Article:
Saturday, April 5, 2014

How fish see a surface fly..

     The eyes of trout and salmonoids are set flat on each side of their heads. Their vision upwards is conically shaped and called their cone of vision or the Snell Circle, which decreases in size as fish near the surface and increases as they submerge. As a trout's line of sight penetrates the surface, the cone evolves into an oval-shaped window or its window of vision. However, ten percent of each side of the window is not visible, and fish cannot clearly see the fly until it reaches the outside edge. At this stage, the entire fly is not immediately seen, and the first glimpse of the fly is of the wing, next the hackle and then the body. Fish will make their decision to strike at this moment, if the artificial closely resembles the natural’s correct size and shape. The tail has little, if any, influence on the actual take, but it is important in assisting the pattern's floatation and balance.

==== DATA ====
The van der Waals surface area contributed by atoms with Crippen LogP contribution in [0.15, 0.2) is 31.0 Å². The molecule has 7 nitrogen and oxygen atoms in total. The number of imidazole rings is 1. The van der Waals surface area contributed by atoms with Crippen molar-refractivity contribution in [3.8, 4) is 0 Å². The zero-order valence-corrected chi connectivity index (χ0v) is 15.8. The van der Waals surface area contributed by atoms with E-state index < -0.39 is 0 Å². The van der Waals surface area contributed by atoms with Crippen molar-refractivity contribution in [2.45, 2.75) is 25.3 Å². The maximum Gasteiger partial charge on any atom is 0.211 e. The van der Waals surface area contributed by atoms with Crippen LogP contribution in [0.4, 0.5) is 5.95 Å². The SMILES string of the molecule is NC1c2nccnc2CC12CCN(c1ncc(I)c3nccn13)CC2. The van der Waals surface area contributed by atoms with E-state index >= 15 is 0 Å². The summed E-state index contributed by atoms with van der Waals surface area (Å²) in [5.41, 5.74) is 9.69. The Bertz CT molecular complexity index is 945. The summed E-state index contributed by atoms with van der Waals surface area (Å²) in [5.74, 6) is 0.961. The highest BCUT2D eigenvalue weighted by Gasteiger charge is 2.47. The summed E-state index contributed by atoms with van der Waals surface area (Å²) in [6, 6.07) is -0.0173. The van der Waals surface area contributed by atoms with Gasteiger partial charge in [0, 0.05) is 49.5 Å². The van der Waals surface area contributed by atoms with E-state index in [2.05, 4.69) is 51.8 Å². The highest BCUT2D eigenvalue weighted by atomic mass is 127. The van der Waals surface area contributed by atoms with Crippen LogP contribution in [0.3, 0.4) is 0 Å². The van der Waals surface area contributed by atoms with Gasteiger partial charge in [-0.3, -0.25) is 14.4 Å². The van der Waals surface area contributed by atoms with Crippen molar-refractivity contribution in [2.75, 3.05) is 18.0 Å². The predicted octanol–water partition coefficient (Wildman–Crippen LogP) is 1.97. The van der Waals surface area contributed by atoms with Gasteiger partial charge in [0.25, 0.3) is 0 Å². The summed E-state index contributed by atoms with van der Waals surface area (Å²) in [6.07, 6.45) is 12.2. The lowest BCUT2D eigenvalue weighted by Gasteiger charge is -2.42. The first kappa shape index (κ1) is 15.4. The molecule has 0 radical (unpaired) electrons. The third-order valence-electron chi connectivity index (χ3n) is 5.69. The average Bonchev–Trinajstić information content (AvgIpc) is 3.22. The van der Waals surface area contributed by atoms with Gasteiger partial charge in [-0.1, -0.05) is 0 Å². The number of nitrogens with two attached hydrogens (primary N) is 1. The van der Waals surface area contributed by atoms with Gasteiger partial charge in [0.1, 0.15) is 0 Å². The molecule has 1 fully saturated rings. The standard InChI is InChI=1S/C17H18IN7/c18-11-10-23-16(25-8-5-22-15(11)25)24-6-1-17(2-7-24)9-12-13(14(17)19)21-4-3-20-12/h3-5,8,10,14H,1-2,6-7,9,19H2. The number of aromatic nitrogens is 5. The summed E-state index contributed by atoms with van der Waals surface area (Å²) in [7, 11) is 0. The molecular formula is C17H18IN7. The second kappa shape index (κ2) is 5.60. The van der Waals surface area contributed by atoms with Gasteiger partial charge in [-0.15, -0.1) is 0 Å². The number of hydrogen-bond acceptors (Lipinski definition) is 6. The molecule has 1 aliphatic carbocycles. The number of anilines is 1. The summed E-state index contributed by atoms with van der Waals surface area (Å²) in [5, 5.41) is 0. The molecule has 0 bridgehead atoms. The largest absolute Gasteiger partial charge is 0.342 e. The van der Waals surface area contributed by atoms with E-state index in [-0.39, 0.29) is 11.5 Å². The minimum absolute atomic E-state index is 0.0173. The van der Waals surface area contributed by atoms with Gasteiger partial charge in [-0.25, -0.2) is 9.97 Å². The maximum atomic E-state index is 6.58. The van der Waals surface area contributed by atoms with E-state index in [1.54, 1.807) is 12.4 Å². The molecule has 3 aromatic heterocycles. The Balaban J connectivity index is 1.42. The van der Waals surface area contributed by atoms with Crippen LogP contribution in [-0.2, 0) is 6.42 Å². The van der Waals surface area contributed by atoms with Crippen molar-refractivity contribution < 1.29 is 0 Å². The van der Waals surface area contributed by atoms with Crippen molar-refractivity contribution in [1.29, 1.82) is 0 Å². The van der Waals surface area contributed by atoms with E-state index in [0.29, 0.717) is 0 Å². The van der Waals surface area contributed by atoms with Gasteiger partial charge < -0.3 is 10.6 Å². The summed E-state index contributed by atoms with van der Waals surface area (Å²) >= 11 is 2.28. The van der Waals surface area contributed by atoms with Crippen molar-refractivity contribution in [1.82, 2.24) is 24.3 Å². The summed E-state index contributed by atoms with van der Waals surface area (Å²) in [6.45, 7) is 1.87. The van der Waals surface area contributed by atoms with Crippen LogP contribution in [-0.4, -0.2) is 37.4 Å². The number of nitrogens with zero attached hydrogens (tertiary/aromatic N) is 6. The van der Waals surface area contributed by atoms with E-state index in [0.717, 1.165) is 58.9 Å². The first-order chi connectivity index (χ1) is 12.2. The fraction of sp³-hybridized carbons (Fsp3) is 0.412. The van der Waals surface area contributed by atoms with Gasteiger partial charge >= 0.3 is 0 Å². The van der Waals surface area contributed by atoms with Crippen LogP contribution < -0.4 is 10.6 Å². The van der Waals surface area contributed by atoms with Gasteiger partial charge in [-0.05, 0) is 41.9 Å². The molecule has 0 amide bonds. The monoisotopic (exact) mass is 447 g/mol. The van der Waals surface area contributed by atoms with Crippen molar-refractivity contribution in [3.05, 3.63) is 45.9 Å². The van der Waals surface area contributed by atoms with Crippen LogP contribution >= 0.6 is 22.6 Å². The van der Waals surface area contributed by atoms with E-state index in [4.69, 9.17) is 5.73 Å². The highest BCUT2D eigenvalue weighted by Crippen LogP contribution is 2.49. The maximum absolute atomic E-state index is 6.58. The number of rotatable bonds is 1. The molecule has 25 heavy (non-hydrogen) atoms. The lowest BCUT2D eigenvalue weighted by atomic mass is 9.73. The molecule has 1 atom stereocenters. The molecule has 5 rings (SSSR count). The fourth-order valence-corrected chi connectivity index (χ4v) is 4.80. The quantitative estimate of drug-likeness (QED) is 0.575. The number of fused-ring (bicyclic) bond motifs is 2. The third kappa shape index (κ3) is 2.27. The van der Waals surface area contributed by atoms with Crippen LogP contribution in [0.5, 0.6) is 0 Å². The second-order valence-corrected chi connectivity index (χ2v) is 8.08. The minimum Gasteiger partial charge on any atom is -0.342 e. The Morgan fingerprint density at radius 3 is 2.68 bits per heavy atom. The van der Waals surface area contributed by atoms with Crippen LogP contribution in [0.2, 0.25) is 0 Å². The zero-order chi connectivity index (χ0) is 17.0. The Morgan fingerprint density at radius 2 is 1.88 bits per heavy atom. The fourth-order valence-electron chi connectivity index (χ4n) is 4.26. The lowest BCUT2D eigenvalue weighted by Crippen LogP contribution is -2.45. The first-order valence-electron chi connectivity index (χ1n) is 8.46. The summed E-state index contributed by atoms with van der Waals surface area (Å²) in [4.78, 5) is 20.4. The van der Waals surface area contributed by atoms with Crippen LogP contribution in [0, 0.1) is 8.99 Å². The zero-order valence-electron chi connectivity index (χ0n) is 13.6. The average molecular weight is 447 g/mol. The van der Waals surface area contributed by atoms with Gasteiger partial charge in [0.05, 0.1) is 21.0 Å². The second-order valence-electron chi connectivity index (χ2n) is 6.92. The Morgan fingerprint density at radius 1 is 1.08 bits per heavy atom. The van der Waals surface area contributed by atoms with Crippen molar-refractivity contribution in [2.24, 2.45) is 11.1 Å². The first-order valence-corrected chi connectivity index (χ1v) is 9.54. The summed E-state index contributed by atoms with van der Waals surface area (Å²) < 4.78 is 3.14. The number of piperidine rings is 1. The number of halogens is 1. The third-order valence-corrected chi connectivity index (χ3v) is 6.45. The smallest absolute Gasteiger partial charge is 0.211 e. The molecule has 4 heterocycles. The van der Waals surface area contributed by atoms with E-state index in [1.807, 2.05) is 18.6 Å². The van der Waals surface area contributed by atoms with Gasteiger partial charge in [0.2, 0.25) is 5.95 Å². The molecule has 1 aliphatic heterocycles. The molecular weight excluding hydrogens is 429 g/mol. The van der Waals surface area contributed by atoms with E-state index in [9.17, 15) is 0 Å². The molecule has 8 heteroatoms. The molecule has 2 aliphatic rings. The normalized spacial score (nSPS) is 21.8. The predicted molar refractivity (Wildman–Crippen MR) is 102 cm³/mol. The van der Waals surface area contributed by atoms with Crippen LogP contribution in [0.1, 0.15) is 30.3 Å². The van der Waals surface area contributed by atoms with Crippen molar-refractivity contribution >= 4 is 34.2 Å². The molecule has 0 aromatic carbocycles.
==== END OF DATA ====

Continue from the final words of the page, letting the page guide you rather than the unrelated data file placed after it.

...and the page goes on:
No comments:

Post a Comment

Please read our terms of use policy